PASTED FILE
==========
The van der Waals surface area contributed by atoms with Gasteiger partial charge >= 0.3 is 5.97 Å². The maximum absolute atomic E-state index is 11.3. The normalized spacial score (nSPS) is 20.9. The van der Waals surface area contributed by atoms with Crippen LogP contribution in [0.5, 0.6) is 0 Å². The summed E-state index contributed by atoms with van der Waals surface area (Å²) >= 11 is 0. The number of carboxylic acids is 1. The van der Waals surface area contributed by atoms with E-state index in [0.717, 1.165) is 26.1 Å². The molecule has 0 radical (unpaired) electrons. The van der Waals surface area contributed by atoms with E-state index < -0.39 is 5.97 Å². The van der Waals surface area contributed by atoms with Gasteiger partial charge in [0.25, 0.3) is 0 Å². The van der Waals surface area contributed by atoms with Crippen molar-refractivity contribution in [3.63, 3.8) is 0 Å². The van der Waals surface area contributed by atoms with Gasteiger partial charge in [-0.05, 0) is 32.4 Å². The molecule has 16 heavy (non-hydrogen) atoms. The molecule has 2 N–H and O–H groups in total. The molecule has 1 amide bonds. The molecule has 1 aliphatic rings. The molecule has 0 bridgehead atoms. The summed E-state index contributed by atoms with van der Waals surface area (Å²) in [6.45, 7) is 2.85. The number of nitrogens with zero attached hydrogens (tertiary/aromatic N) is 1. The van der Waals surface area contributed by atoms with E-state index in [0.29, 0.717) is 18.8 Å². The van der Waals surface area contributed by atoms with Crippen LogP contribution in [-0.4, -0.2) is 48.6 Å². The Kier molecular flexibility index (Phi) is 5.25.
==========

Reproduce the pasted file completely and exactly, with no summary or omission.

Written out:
The van der Waals surface area contributed by atoms with Gasteiger partial charge >= 0.3 is 5.97 Å². The maximum absolute atomic E-state index is 11.3. The normalized spacial score (nSPS) is 20.9. The van der Waals surface area contributed by atoms with Crippen LogP contribution in [0.5, 0.6) is 0 Å². The summed E-state index contributed by atoms with van der Waals surface area (Å²) >= 11 is 0. The number of carboxylic acids is 1. The van der Waals surface area contributed by atoms with E-state index in [0.717, 1.165) is 26.1 Å². The molecule has 0 radical (unpaired) electrons. The van der Waals surface area contributed by atoms with E-state index < -0.39 is 5.97 Å². The van der Waals surface area contributed by atoms with Gasteiger partial charge in [0.25, 0.3) is 0 Å². The van der Waals surface area contributed by atoms with Crippen molar-refractivity contribution in [3.63, 3.8) is 0 Å². The van der Waals surface area contributed by atoms with Gasteiger partial charge in [-0.05, 0) is 32.4 Å². The molecule has 16 heavy (non-hydrogen) atoms. The molecule has 2 N–H and O–H groups in total. The molecule has 1 amide bonds. The molecule has 1 aliphatic rings. The molecule has 0 bridgehead atoms. The summed E-state index contributed by atoms with van der Waals surface area (Å²) in [6.45, 7) is 2.85. The number of nitrogens with zero attached hydrogens (tertiary/aromatic N) is 1. The van der Waals surface area contributed by atoms with E-state index in [0.29, 0.717) is 18.8 Å². The van der Waals surface area contributed by atoms with Crippen LogP contribution in [-0.4, -0.2) is 48.6 Å². The Kier molecular flexibility index (Phi) is 5.25.